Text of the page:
Even as summer peaks in New Hampshire, a stay colored leaf might remind me of fall. I grew up in a town near the Canadian border, where my father’s description of the seasons was, “Spring, Summer, Fairtime and Wintar!”
My parents and I lived upstairs over my aged and infirm paternal grandparents. All of us helped make the grandparents’ day-to-day lives as comfortable as was possible. But Granny was gradually going blind and Gramps suffered from the effects of two strokes.
Granny’s mind was sharp. It was my job to help her with the daily newspaper’s crossword puzzle. It made no difference if I had studying or a date… time at the oilcloth covered kitchen table was a must.
I so often think of the fall when Granny got the chance to “be useful again,” to say nothing of earning a few sorely-needed dollars.
Her niece had leased one of those lunch stands on the fairgrounds and she and her daughter would be staying in town during the week-long fair, catering to the hungry crowds there to see the midway, gamble a bit, tour the agricultural halls, and of course, watch the horse races and admire the award-winning farm stock out back.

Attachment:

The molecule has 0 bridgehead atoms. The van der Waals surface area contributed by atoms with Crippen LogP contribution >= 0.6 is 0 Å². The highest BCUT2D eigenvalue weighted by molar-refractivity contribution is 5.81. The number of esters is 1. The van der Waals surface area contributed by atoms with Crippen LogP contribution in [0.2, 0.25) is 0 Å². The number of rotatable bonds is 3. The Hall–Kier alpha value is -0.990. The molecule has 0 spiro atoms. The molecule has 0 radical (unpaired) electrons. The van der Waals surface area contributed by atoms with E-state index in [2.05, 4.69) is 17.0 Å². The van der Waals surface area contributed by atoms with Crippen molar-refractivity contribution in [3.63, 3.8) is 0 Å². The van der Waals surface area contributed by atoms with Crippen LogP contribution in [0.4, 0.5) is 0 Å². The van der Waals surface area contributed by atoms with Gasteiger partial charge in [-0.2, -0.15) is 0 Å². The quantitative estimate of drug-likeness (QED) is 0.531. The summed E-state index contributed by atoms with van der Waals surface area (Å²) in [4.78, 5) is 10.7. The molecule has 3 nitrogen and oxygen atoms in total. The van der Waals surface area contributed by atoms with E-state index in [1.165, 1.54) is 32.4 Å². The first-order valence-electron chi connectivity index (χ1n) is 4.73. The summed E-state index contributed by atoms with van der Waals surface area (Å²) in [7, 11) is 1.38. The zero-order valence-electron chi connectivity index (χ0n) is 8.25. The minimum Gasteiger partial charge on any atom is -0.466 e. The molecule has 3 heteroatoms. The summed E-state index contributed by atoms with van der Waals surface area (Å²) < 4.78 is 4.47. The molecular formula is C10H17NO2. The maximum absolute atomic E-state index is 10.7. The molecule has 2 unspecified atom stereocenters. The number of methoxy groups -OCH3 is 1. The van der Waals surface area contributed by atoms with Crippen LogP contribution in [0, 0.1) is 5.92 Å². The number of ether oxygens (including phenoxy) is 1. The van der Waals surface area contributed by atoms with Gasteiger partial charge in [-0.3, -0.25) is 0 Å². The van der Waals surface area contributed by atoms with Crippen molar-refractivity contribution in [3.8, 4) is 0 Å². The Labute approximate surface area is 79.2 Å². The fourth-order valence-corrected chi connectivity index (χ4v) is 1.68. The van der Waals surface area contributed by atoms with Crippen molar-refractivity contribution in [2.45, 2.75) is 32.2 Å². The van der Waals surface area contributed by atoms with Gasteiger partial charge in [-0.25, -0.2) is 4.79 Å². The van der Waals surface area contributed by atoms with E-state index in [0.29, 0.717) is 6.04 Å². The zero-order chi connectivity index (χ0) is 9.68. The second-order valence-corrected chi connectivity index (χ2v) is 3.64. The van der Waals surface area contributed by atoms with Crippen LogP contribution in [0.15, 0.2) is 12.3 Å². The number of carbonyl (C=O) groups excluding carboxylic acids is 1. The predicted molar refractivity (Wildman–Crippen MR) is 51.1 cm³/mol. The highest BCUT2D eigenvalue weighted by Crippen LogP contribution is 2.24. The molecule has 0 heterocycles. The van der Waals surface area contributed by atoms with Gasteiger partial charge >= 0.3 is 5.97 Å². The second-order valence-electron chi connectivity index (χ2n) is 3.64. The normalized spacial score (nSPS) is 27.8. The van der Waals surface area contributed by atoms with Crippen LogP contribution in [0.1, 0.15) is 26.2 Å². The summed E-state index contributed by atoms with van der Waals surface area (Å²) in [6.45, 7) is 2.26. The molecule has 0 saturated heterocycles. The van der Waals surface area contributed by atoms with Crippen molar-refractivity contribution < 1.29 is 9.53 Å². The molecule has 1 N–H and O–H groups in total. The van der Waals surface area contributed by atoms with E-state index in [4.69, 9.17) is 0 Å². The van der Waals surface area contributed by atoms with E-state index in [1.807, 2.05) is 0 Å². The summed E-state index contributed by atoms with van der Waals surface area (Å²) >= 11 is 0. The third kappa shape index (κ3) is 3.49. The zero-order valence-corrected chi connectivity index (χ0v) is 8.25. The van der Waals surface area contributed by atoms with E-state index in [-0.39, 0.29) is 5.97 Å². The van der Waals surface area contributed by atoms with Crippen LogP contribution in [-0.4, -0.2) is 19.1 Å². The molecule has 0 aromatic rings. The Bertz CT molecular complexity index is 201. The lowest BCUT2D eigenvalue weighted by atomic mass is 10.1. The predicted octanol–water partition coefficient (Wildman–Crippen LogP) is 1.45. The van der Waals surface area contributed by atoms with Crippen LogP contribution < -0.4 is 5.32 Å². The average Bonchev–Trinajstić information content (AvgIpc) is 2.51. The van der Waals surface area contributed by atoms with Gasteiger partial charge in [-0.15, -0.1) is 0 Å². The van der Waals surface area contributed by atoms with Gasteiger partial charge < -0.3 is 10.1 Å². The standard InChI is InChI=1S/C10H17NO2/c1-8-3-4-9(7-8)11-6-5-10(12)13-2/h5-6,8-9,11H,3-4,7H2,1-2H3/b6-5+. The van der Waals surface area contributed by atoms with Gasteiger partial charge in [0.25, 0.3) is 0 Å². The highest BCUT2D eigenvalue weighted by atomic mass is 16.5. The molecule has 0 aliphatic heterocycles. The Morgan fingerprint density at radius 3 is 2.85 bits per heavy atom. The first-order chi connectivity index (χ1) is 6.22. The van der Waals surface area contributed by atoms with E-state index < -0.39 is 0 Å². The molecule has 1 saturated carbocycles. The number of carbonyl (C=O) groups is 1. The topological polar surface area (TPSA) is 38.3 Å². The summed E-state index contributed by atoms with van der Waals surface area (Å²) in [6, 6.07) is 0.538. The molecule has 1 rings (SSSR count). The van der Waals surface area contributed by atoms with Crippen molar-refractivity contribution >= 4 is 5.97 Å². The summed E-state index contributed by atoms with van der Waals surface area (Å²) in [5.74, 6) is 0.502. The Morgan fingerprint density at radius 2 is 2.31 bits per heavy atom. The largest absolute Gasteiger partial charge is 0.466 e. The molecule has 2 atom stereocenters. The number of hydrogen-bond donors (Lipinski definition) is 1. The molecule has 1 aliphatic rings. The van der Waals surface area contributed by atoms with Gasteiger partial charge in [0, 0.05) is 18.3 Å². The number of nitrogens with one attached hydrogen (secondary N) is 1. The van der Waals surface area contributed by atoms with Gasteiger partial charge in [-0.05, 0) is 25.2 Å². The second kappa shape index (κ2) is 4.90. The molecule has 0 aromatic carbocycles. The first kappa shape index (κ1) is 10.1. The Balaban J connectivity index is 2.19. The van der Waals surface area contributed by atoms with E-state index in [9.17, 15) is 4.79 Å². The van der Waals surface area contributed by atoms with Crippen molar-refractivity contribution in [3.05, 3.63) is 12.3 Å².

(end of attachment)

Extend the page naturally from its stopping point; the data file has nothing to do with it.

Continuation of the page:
The good news was that though Gran’s relatives would have little time to rest, they would need a place to stay. There was no spare room; what to do?
Granny stumbled around, marshalling all the help she could get, and before long the attached woodshed had been made into comfortable sleeping quarters for the two women. Red calico was tacked to make a curtain at the one small window. Comfortable cots, topped with old quilts, were arranged carefully… throw rugs borrowed from the house would warm feet on the early morning- chilled pine floor.
Granny would take in a few dollars for “putting up” her relatives, but the best was yet to come! Within a day or two, the two women got behind at the lunch stand… finding that simple sandwiches sold like hotcakes. Since they opened early, the fair employees themselves bought their breakfasts there, keeping the two women overly occupied.
Near sightless she may have been, but Granny could do her part.
I can see her now, standing for hours with sandwich fixings and several varieties of bread neatly arranged on the clean table before her, carefully making stacks sandwiches and then painstakingly wrapping them in waxed paper and stacking them in dishtowel-lined cartons.
After this week of hustle and bustle was over, Granny stated emphatically, “That was the best week I’ve had in years!”
The lesson that memory brings back to me is that we all long for a chance to be “useful,” appreciated, and helpful as well. No matter what our circumstances, there’s usually a way to contribute and, as a reward, strengthen our self-images!